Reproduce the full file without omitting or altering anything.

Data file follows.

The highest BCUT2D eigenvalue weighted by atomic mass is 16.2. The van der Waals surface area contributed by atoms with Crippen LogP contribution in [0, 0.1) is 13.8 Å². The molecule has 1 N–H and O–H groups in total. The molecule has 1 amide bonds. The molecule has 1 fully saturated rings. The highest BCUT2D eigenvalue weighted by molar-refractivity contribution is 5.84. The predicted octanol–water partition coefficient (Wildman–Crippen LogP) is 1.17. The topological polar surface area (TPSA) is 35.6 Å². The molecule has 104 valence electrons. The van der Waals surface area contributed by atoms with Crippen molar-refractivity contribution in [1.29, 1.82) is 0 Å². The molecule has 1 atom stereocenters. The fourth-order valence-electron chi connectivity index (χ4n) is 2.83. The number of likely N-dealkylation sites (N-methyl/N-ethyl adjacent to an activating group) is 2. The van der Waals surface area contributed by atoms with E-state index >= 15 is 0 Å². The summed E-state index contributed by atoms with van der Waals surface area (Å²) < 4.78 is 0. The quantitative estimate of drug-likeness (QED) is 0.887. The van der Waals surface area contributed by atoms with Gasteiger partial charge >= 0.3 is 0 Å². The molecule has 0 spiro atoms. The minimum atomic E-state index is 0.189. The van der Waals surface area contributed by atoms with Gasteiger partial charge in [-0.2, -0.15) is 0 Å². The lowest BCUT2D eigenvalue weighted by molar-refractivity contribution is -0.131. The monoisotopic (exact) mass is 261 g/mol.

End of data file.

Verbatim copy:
The highest BCUT2D eigenvalue weighted by atomic mass is 16.2. The van der Waals surface area contributed by atoms with Crippen LogP contribution in [0, 0.1) is 13.8 Å². The molecule has 1 N–H and O–H groups in total. The molecule has 1 amide bonds. The molecule has 1 fully saturated rings. The highest BCUT2D eigenvalue weighted by molar-refractivity contribution is 5.84. The predicted octanol–water partition coefficient (Wildman–Crippen LogP) is 1.17. The topological polar surface area (TPSA) is 35.6 Å². The molecule has 104 valence electrons. The van der Waals surface area contributed by atoms with Crippen molar-refractivity contribution in [1.29, 1.82) is 0 Å². The molecule has 1 atom stereocenters. The fourth-order valence-electron chi connectivity index (χ4n) is 2.83. The number of likely N-dealkylation sites (N-methyl/N-ethyl adjacent to an activating group) is 2. The van der Waals surface area contributed by atoms with E-state index >= 15 is 0 Å². The summed E-state index contributed by atoms with van der Waals surface area (Å²) < 4.78 is 0. The quantitative estimate of drug-likeness (QED) is 0.887. The van der Waals surface area contributed by atoms with Gasteiger partial charge >= 0.3 is 0 Å². The molecule has 0 spiro atoms. The minimum atomic E-state index is 0.189. The van der Waals surface area contributed by atoms with Gasteiger partial charge in [-0.2, -0.15) is 0 Å². The lowest BCUT2D eigenvalue weighted by molar-refractivity contribution is -0.131. The monoisotopic (exact) mass is 261 g/mol.